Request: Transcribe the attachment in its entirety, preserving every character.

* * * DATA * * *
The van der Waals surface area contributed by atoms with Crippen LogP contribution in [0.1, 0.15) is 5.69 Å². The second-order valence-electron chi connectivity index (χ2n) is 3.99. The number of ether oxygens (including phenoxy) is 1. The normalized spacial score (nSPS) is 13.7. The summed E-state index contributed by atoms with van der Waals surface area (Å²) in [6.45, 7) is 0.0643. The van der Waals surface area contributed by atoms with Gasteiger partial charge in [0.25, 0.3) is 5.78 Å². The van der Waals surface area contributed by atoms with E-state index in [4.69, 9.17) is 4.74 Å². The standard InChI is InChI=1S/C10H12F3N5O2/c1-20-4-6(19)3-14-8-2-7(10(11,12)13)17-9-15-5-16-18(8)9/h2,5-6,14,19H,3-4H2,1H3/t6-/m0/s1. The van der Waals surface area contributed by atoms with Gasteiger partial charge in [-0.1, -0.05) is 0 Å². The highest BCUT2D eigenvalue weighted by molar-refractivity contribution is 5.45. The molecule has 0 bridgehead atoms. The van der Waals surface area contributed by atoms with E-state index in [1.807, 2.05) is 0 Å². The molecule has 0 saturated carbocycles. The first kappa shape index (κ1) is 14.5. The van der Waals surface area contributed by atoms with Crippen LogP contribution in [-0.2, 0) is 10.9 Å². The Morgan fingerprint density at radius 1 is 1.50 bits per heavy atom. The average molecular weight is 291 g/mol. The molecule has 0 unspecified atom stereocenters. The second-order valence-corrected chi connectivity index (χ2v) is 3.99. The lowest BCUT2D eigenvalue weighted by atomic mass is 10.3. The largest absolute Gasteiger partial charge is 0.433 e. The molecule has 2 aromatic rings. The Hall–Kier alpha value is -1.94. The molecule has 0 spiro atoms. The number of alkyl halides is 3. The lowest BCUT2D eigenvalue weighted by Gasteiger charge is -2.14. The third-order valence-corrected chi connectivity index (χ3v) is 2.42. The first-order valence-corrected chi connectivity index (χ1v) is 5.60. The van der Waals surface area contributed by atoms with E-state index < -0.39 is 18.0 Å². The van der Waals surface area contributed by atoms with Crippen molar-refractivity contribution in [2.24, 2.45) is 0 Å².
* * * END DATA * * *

The van der Waals surface area contributed by atoms with Crippen LogP contribution in [0.1, 0.15) is 5.69 Å². The second-order valence-electron chi connectivity index (χ2n) is 3.99. The number of ether oxygens (including phenoxy) is 1. The normalized spacial score (nSPS) is 13.7. The summed E-state index contributed by atoms with van der Waals surface area (Å²) in [6.45, 7) is 0.0643. The van der Waals surface area contributed by atoms with Gasteiger partial charge in [0.25, 0.3) is 5.78 Å². The van der Waals surface area contributed by atoms with E-state index in [4.69, 9.17) is 4.74 Å². The standard InChI is InChI=1S/C10H12F3N5O2/c1-20-4-6(19)3-14-8-2-7(10(11,12)13)17-9-15-5-16-18(8)9/h2,5-6,14,19H,3-4H2,1H3/t6-/m0/s1. The van der Waals surface area contributed by atoms with Gasteiger partial charge in [-0.1, -0.05) is 0 Å². The highest BCUT2D eigenvalue weighted by molar-refractivity contribution is 5.45. The molecule has 0 bridgehead atoms. The van der Waals surface area contributed by atoms with E-state index in [1.807, 2.05) is 0 Å². The molecule has 0 saturated carbocycles. The first kappa shape index (κ1) is 14.5. The van der Waals surface area contributed by atoms with Crippen LogP contribution in [-0.2, 0) is 10.9 Å². The Morgan fingerprint density at radius 1 is 1.50 bits per heavy atom. The average molecular weight is 291 g/mol. The molecule has 0 unspecified atom stereocenters. The second-order valence-corrected chi connectivity index (χ2v) is 3.99. The lowest BCUT2D eigenvalue weighted by atomic mass is 10.3. The largest absolute Gasteiger partial charge is 0.433 e. The molecule has 2 aromatic rings. The Hall–Kier alpha value is -1.94. The molecule has 0 spiro atoms. The number of alkyl halides is 3. The lowest BCUT2D eigenvalue weighted by Gasteiger charge is -2.14. The third-order valence-corrected chi connectivity index (χ3v) is 2.42. The first-order valence-corrected chi connectivity index (χ1v) is 5.60. The van der Waals surface area contributed by atoms with E-state index < -0.39 is 18.0 Å². The van der Waals surface area contributed by atoms with Crippen molar-refractivity contribution in [2.24, 2.45) is 0 Å².